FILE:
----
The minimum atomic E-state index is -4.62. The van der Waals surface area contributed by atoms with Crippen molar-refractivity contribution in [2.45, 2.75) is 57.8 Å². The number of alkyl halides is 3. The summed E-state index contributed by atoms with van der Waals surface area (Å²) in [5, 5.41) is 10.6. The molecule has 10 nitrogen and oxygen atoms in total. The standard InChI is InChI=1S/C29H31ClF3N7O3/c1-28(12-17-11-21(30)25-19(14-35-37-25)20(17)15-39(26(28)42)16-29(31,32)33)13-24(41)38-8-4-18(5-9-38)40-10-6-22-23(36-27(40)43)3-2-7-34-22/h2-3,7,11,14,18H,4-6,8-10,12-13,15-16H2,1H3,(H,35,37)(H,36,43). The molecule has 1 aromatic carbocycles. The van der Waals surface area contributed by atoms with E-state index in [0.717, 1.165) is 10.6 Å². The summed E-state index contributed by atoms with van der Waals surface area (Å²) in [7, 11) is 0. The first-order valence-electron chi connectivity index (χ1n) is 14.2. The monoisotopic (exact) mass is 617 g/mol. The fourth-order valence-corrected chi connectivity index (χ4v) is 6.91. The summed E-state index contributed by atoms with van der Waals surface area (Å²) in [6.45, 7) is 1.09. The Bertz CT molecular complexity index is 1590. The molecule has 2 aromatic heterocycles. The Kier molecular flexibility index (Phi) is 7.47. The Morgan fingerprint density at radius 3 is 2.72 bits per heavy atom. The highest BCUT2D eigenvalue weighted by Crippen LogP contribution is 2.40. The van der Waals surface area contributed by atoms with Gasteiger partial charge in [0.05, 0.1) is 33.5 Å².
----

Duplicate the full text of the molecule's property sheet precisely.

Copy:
The minimum atomic E-state index is -4.62. The van der Waals surface area contributed by atoms with Crippen molar-refractivity contribution in [2.45, 2.75) is 57.8 Å². The number of alkyl halides is 3. The summed E-state index contributed by atoms with van der Waals surface area (Å²) in [5, 5.41) is 10.6. The molecule has 10 nitrogen and oxygen atoms in total. The standard InChI is InChI=1S/C29H31ClF3N7O3/c1-28(12-17-11-21(30)25-19(14-35-37-25)20(17)15-39(26(28)42)16-29(31,32)33)13-24(41)38-8-4-18(5-9-38)40-10-6-22-23(36-27(40)43)3-2-7-34-22/h2-3,7,11,14,18H,4-6,8-10,12-13,15-16H2,1H3,(H,35,37)(H,36,43). The molecule has 1 aromatic carbocycles. The van der Waals surface area contributed by atoms with E-state index in [0.717, 1.165) is 10.6 Å². The summed E-state index contributed by atoms with van der Waals surface area (Å²) in [7, 11) is 0. The first-order valence-electron chi connectivity index (χ1n) is 14.2. The monoisotopic (exact) mass is 617 g/mol. The fourth-order valence-corrected chi connectivity index (χ4v) is 6.91. The summed E-state index contributed by atoms with van der Waals surface area (Å²) in [6.45, 7) is 1.09. The Bertz CT molecular complexity index is 1590. The molecule has 2 aromatic heterocycles. The Kier molecular flexibility index (Phi) is 7.47. The Morgan fingerprint density at radius 3 is 2.72 bits per heavy atom. The highest BCUT2D eigenvalue weighted by Crippen LogP contribution is 2.40. The van der Waals surface area contributed by atoms with Gasteiger partial charge in [0.05, 0.1) is 33.5 Å².